Still, when it comes to trying to pick a wide receiver, at least for fantasy football, I believe it comes down to not thinking too hard: Pick the best guy, period. You can take QB and best offensive philosophy (a la the current Patriots or Cardinals or the early-2000s Rams) into account, but don't overly concern yourself with his other receiving teammates, either for the positive or the negative.


BJ said...

It's posts like this that remind me why I love reading your blog. Good stuff.

Jason said...


Peter said...

I wonder if this also applies to picking fantasy QBs and putting too much stock into them gaining or losing a strong WR2.

For example, would Warner's value suffer if Boldin were traded?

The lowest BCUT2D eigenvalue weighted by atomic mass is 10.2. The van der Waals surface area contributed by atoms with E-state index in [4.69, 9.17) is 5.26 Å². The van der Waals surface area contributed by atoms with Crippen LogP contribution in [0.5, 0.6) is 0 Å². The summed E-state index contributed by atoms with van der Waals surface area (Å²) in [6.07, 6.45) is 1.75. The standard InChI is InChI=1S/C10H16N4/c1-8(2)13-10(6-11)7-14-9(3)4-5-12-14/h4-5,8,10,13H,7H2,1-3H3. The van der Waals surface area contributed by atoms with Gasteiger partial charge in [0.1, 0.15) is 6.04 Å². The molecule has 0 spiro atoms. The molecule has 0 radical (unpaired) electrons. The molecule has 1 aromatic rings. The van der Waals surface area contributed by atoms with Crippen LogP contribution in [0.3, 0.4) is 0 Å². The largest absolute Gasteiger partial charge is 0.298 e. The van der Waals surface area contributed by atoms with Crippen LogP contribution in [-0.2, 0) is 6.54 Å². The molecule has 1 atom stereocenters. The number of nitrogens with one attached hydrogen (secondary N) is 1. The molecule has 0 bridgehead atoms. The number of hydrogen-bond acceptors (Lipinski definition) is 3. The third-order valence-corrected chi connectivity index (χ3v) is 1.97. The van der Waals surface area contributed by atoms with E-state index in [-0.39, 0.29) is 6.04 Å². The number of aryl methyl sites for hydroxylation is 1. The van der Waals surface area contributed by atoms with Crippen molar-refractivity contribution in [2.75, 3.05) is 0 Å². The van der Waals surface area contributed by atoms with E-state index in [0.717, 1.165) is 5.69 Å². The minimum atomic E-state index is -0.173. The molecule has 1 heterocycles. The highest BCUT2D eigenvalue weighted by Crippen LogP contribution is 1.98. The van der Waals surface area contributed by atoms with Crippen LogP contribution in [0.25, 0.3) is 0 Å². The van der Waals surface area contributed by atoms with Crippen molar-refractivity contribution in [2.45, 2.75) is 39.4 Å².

Would Favre/Rosey/Jackson benefit from an effective Rice or Harvin (or combination of the two) and Berrian continuing to be a decent WR1?

Jason said...

That's tough to quantify, because you'd have to have some way to separate QB/WR value. And year to year, players can go up or down in stats for reasons other than gaining/losing a player. Even with Fitz and Boldin, Warner could very well get injured, start turning it over like a madman, etc., this year.

One thing I did discuss with a friend many fantasy football drafts ago was: "Would you rather have a good QB with bad receivers or a good WR with a bad QB?" The answer has generally been "Good QB with bad receivers." Look at what Drew Brees has done with that bunch of yokels in New Orleans, and look at what Randy Moss has done without a decent QB throwing him the ball. Not real scientific, but it's been enough for me in recent years.